In a growing cell of Saccharomyces cerevisiae transcription of the ribosomal protein genes makes up 30 percent of the RNA polymerase II initiation events. Furthermore, the cell produces the 80 components of the ribosome in equimolar amounts. Thus, the synthesis of ribosomes requires not only the consumption of a major portion of the cell's resources, but also the delicate control necessary to avoid imbalance among the components. The production of ribosomes is regulated not only by the source of nutrients and other external factors, but also by intracellular signal transduction pathways that integrate the operations of the cell. This integration is evident from our observation that any defect in the secretory pathway, responsible for the synthesis of membranes, leads to a rapid repression of the synthesis of both ribosomal RNA and ribosomal protein genes. We propose to investigate the molecular basis of this regulation along two interlocking lines. (I) We will try to identify the 'signature' that identifies each of the 137 ribosomal protein genes, (a) through mutagenesis, chimeric promoters, etc., (b) by identifying the active sites, for this regulation, of the repressor activator protein Rap1p, (c) by using genome-wide expression assays to identify any ribosomal protein gene that is an 'outlier', i.e., is not coordinately regulated coordinately with the others, and for other sets of genes that might be regulated coordinately with the ribosomal proteins. (II) We will set up a genetic screen to identify mutants that no longer repress ribosome synthesis in response to a defect in the secretory pathway, hoping to identify participants (a) in the detection of the defect, (b) in the signal transduction pathway that notifies the nucleus, and (c) in the transcriptional apparatus that responds to that notification. Since growth depends on protein synthesis and protein synthesis depends on ribosome synthesis, the control of ribosome synthesis leads, in a very real sense, to the control of growth. Imbalance in the growth of cells is the cause of much disease. Our hope, and expectation, is that understanding the circuits that underlie the regulation of ribosome synthesis will lead to more effective intervention when an imbalance occurs.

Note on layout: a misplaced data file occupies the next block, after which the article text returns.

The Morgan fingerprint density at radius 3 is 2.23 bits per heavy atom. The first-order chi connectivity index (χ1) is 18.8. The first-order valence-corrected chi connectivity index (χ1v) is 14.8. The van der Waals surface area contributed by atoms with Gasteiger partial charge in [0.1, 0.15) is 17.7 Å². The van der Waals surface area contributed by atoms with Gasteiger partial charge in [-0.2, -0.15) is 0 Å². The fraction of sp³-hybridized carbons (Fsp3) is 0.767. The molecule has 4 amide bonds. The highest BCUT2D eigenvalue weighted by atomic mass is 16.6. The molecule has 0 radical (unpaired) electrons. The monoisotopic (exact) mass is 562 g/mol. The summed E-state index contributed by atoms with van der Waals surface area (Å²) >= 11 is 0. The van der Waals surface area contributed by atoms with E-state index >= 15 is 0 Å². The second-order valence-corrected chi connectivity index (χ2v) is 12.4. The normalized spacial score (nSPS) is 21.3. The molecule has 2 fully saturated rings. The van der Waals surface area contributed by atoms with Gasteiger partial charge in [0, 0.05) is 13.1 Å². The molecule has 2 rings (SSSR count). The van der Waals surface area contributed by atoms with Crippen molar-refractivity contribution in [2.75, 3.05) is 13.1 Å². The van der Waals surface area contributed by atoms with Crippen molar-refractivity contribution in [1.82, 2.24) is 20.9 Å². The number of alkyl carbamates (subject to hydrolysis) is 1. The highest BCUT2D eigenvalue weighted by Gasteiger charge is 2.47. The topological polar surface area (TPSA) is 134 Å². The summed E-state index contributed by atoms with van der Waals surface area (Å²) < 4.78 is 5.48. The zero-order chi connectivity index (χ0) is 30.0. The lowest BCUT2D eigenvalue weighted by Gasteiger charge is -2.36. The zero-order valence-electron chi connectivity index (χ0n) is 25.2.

National Institute of Health (NIH)
National Institute of General Medical Sciences (NIGMS)
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Molecular Biology Study Section (MBY)
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Rhoades, Marcus M
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Albert Einstein College of Medicine
Anatomy/Cell Biology
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United States
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